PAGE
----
Sometimes theologians call God a non-contingent being. By this they mean that God does not depend on anyone or anything for his existence. Nothing caused God to exist and nothing outside of God keeps him in existence. We, in contrast, are contingent beings. We need food to stay alive and owe our birth to the choices of other people. One implication of God’s non-contingency is that we are unnecessary to him. This is somewhat frightening. If God does not need us he might choose to end our existence. In another sense it is comforting. We have all acted sometimes as if we were necessary to God’s plans; if we didn’t do something God would be hindered by our non-action. The result was immense pressure on ourselves and people that were forced to interact with us. The fact that we are not necessary to God lifts the burden. God’s plans are never hindered by us. They may be different from what they would have been had we acted, but they are never stopped.
A further implication of God’s non-contingency is that God is not forced to love or use us. God does not begrudgingly love us. Rather God’s outpouring of love towards us is spontaneous and free. He chooses to love us. God also does not look at humans as broken tools that he is forced to work with. We are completely unnecessary, but he freely chooses to use us anyway. It is a remarkable thing that he does.
There is another interesting implication of this non-contingency. Most Christians, when asked to name God’s attributes, would include love. Some would go even further and say that love is one of God’s necessary attributes, an attribute that if God lacked, he would not be God. Now love has three parts. There is the lover, the object of love, and the love that passes from the lover to the object of his or her love.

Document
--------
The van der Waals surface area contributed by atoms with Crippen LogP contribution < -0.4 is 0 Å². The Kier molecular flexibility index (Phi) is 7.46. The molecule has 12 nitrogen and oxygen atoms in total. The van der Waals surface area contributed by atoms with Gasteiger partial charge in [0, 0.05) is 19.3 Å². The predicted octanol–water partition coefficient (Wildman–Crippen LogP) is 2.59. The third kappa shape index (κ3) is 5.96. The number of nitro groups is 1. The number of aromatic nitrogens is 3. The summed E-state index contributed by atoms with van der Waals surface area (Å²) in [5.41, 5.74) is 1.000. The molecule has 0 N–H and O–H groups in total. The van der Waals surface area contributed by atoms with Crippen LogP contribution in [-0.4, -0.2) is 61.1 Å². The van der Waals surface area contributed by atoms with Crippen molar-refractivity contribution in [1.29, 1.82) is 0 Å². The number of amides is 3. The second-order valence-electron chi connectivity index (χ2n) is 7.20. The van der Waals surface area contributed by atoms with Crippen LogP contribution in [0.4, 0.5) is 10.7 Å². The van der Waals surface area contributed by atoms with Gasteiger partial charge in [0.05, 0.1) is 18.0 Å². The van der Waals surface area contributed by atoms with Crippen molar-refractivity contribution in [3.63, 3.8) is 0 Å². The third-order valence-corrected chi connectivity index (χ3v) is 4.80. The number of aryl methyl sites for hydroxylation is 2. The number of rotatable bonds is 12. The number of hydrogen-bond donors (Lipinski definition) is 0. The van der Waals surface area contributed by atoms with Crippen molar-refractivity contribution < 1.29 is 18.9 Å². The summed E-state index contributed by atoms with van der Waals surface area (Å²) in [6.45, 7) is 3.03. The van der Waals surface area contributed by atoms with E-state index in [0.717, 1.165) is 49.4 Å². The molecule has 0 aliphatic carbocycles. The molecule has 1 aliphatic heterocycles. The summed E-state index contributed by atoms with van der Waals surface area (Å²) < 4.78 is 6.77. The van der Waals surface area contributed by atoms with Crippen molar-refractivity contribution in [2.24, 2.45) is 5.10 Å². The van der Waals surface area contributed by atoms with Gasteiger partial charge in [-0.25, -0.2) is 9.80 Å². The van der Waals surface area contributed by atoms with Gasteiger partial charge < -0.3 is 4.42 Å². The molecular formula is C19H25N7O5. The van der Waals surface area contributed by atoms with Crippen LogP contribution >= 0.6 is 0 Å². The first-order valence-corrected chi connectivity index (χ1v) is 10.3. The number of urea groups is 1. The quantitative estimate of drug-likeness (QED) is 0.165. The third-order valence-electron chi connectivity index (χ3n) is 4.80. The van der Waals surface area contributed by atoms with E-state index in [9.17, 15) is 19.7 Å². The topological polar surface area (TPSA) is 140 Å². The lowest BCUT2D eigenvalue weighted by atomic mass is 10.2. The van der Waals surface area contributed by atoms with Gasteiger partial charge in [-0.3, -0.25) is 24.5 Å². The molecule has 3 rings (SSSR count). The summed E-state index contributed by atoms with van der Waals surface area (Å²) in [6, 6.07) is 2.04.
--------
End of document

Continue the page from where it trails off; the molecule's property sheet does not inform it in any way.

A question arises from this. If it is necessary that God loves, who then does he love? One could answer, “Ourselves, his creation.” The problem with this is that before God created us he would have been incompletely God. God would be dependent on us for his completeness; he would become contingent. Another possible answer is that God loves Himself. God is lover and the object of his love. This is a better solution. God is no longer dependent on his creation for his completeness. And yet I think this answer feels unsatisfying. We consider a human who loves him or herself to be, if not narcissistic, then possessing a shallow kind of love. The fullest human love only exists between people. We might make an exception in this instance for God. He is far more complex and perfect than any human being. Of all that exists, he is most worthy of love. For some people this answer is enough. However, I have an alternate suggestion.
The Christian God is unique among world religions. We consider him to be one being containing three persons. The Triune God loves other people while also being non-contingent. God the Father loves God the Son and God the Holy Spirit, God the Son loves God the Father and God the Spirit, and God the Holy Spirit loves God the Father and God the Son. At the very core of the Christian God is a continual interchange of love that has no beginning and no end, existing before time began.